Sunday, April 3, 2011

Spring Sprung

Another season of Skatter Monkey frolics has come to a close and I must celebrate my son's leaving for college.

For the first Saturday in months, I am not rushing to the Mountain at the break of dawn, nor casting myself in exhaustion on the couch at the end of the day. With the time to choose comes sunshine and warmer weather, perfect for a leisurely walk to contemplate horizons before and behind.

Several weeks have passed between essays lately; the pattern seems to have settled in to fits and spurts, words tossed down to articulate a particular window here and there, while a skyscraper of thought and action looms without description.

A biographer fully absorbed in his subject must get overwhelmed by the tiny details that move, sway and dissuade someone towards their ultimate accomplishments. So much more so the autobiographer who has the deeper details, but the clouded vision that inevitably distorts it. For myself, the mere peon with little facts actually accomplished to invite documentation, but plenty of joy, misery and opinion to express, I dance around the details willy nilly and imagine fancifully that somewhere in this mass of words blogged (sometimes ad nauseum as a sister described it), there are little glimmers that illuminate for others a tiny window into their own tall building.

Change of season is always a time of transition. The parents of my monkeys with rolling eyes express no time to rest before soccer and baseball seasons get going and the house at the Cape needs dusting. Others I know simply carry on with their deliveries, just happy to wear shorts instead of face masks.

In Vermont, after months of holding your body tight against the cold, I like to think we have earned our spring. Taking young African refugees to play soccer indoors one winter when it was minus twenty outside, I found no words to reassure their shivering smiles that life would get better, but we certainly danced when that first ball sailed into the high corner of a full-sized net. When I lived in a climate where you had to think if we were headed towards Christmas or away, I felt no where near this kind of ebullience to unzip my jacket.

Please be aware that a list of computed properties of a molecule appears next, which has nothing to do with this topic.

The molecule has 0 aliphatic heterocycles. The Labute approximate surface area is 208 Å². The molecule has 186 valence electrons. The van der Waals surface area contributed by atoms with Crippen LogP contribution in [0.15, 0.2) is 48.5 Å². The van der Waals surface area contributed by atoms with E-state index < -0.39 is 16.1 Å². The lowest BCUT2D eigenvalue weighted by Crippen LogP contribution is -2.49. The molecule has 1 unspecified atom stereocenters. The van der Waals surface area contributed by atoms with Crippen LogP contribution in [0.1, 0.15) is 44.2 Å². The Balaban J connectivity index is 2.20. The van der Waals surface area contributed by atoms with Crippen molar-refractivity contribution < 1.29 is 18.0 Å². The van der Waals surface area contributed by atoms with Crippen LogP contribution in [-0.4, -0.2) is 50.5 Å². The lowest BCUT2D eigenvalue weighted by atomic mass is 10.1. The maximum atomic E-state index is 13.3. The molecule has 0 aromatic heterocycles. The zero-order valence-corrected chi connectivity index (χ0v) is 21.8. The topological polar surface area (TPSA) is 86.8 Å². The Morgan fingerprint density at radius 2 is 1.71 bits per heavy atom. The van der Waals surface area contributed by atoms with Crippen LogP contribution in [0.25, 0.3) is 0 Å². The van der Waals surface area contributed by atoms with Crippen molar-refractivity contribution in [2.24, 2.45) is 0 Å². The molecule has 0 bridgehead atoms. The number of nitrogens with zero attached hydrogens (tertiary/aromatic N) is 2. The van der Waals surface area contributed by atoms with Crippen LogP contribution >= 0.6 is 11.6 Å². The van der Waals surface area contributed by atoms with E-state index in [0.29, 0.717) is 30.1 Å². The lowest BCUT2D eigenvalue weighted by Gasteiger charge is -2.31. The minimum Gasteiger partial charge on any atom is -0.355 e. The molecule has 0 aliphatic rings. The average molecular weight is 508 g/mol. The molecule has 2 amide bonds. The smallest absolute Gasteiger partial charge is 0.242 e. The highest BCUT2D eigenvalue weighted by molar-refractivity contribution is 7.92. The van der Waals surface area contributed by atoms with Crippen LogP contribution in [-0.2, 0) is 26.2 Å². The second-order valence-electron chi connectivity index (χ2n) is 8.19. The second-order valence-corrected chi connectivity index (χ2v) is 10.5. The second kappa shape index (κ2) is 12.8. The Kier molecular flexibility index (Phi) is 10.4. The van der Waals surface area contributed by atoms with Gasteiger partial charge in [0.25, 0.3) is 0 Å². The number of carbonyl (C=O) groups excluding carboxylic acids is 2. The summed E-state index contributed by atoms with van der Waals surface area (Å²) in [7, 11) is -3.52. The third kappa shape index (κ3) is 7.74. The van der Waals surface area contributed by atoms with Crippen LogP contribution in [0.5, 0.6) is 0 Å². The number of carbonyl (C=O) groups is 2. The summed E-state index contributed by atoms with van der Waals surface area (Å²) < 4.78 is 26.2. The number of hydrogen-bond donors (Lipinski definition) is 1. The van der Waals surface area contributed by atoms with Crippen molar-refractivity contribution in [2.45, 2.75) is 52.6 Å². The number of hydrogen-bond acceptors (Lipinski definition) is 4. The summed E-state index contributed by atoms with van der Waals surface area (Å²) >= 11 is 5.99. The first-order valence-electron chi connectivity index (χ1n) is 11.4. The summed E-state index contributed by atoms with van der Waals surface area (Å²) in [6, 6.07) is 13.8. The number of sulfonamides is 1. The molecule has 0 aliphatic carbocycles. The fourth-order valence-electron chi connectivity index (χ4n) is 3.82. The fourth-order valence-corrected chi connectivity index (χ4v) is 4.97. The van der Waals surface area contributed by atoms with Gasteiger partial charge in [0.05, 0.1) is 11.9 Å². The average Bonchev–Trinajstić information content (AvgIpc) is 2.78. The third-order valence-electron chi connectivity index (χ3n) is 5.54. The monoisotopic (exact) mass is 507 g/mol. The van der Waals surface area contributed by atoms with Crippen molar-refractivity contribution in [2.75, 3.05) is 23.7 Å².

Little things.

In the light of Japanese devastation and bombs dropping on Libya, my problems seem so small indeed. Someone close has just been diagnosed with cancer and no matter how good the prognosis and fiercely determined he is to fight, my heart aches for the battle he must face. My own surgery looms and takes a toll on my optimism, but all-in-all, life is sweet. The sun is shining. Crocuses are poking out of the rubble that winter has left. The air is bright with promise.

Japan’s disaster has re-enforced the knowledge that it could all change in an instant. The heart-wrenching images of husbands searching then grieving for their wives swept away makes one reach out and pull close those important in our lives. The heroic stories of strangers helping strangers make every down-turned eye on a morning’s walk an opportunity to say hello.

Life is also short.

Right in front of us are things we take for granted. More importantly, beside us are people who give us love and make us mad, but who are still beside us hand-in-hand. Acknowledgement and appreciation go a long, long way. In my life, there are too many to name here, but face-to-face, voice-to-voice, text-to-text, I am trying to be better about letting them know how much they mean to me and how much I care.

Sometimes love is pain. We question if we get enough back for what we give. Because life is so busy and our dreams are so strong, we can miss out. The little flower in our footpath gets crushed before we ever knew it was there.

On this sweet morning (day, evening, night), I invite us all to look around.

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1 comment:

kate loving shenk said...

I like to come on the blog and listen to your music! Bravo!!